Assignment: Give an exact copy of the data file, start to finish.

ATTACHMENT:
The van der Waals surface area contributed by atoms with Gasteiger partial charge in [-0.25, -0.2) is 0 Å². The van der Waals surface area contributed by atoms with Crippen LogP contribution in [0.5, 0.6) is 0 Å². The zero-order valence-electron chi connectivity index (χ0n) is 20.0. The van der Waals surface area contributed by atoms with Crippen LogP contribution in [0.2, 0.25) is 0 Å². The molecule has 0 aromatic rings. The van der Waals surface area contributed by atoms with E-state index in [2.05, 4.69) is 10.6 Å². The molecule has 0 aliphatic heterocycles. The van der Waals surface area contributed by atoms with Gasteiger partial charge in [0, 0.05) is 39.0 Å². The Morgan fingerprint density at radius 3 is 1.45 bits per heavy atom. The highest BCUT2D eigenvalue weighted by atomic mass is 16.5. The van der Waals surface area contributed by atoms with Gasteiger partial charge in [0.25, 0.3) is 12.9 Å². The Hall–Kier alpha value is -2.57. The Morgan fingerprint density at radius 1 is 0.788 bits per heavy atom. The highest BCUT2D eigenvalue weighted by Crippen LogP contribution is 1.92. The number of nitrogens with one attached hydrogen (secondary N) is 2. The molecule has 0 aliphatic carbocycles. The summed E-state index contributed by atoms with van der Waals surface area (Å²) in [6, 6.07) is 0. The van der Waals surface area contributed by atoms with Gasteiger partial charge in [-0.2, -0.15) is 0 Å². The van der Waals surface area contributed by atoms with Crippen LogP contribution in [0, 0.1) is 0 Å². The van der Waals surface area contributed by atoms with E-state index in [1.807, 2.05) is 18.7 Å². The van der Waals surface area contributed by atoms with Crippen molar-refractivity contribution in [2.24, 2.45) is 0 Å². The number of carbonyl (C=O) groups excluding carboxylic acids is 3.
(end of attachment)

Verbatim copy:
The van der Waals surface area contributed by atoms with Gasteiger partial charge in [-0.25, -0.2) is 0 Å². The van der Waals surface area contributed by atoms with Crippen LogP contribution in [0.5, 0.6) is 0 Å². The zero-order valence-electron chi connectivity index (χ0n) is 20.0. The van der Waals surface area contributed by atoms with Crippen LogP contribution in [0.2, 0.25) is 0 Å². The molecule has 0 aromatic rings. The van der Waals surface area contributed by atoms with E-state index in [2.05, 4.69) is 10.6 Å². The molecule has 0 aliphatic heterocycles. The van der Waals surface area contributed by atoms with Gasteiger partial charge in [0, 0.05) is 39.0 Å². The Morgan fingerprint density at radius 3 is 1.45 bits per heavy atom. The highest BCUT2D eigenvalue weighted by atomic mass is 16.5. The van der Waals surface area contributed by atoms with Gasteiger partial charge in [0.25, 0.3) is 12.9 Å². The Hall–Kier alpha value is -2.57. The Morgan fingerprint density at radius 1 is 0.788 bits per heavy atom. The highest BCUT2D eigenvalue weighted by Crippen LogP contribution is 1.92. The number of nitrogens with one attached hydrogen (secondary N) is 2. The molecule has 0 aliphatic carbocycles. The summed E-state index contributed by atoms with van der Waals surface area (Å²) in [6, 6.07) is 0. The van der Waals surface area contributed by atoms with Gasteiger partial charge in [-0.2, -0.15) is 0 Å². The van der Waals surface area contributed by atoms with Crippen LogP contribution in [0, 0.1) is 0 Å². The van der Waals surface area contributed by atoms with E-state index in [1.807, 2.05) is 18.7 Å². The van der Waals surface area contributed by atoms with Crippen molar-refractivity contribution in [2.24, 2.45) is 0 Å². The number of carbonyl (C=O) groups excluding carboxylic acids is 3.